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Can someone please help me identify this frame? I have tried searching the net for same lugs design but I can not find anything that is similar to the lugs of this frame.

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    It's a bike, probably from the 80s. The lugs look pretty much standard to me. – Daniel R Hicks Mar 27 '15 at 11:21
  • Pretty much looks like mine, in a different color. Mine is a Flandria (Belgian manufacturer). Not sure which year though. I'll post a picture of it tonight. Although I guess many frames of that time look alike. – Antoine Mar 27 '15 at 11:55
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    Are there any decals, badges, or writing anywhere on the frame that we can't see? If there are, edit in some close-ups. If not, the comment from @DanielRHicks is likely to be the best anybody will be able to nail it down. – jimchristie Mar 27 '15 at 12:26
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Hard to tell anything from the photo but it's definitely a low level frame, most likely from the late 1970s. The giveaways are:

  1. The thickness of the lugs. Good quality lugs (such as Nervex or Henry James) are much thinner. A top level builder will thin the lugs even further. Those are cheap stamped lugs.
  2. The square ends of the bottom bracket lugs.
  3. Crimped seat/chain stays rather than domed ends at the dropouts.
  4. No derailleur hanger on the drive side dropout - a very common sight on inexpensive European bikes from the 1970s which gave the factories more flexibility in production (dropouts really didn't become standardized until after the advent of SIS in 1984 - prior to that you sometimes needed a different hanger/dropout for a Huret Jubilee derailleur than a Campy NR derailleur, for example)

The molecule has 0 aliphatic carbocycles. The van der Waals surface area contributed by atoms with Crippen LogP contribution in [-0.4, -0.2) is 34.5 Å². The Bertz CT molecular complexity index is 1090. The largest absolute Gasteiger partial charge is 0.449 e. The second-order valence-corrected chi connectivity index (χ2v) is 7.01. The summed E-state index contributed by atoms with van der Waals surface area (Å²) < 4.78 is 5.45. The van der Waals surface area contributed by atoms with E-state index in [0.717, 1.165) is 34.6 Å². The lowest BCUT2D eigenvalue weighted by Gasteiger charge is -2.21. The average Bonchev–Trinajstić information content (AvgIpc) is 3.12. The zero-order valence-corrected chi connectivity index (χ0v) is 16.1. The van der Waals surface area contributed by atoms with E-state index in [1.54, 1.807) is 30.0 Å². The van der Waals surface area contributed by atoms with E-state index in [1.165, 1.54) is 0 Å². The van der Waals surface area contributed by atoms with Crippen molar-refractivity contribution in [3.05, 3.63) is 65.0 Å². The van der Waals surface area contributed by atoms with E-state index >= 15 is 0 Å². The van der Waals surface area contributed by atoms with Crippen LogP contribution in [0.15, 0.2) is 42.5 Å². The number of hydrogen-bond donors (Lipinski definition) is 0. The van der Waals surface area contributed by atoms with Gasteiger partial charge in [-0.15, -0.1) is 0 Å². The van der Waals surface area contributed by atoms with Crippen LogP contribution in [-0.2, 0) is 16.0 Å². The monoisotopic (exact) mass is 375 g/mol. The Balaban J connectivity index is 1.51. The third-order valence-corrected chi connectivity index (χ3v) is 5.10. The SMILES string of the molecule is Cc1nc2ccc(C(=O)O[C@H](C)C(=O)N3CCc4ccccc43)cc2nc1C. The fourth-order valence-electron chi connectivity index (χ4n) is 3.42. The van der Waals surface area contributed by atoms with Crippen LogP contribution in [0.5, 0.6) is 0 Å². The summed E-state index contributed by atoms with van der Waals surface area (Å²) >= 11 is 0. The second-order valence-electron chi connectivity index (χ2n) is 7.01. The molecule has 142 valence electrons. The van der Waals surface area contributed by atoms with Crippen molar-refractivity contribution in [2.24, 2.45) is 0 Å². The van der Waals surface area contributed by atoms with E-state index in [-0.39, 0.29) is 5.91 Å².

5. The chainstay has double cable loops for the rear derailleur. Bikes built after the early to mid 80s only had one.
  6. It has brake cable housing loop braze-ons. These didn't really become standard - especially on lower bikes - until the mid to late 1970s. Prior to that builders were afraid that heating the thinner sections of a tube would weaken them which is why when you look at top of the line racing bikes in the 1960s and even early 70s they still had clamp-on brake cable guides, water bottles, etc. Even Eddy Merckx's Tour winning bike had clamp-on water bottles.
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It looks like a "Украина". They are quite cheap and also very popular in Bulgaria. My dad had one of those back in the days. I see this has speeds. Shifters are very uncomfortable though...

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    It also looks exactly like my old Nishiki. It's a very generic design. – Daniel R Hicks Mar 27 '15 at 12:28
  • Seat stays on Ukraina don't have angled tops. – Klaster_1 Apr 30 '15 at 3:41

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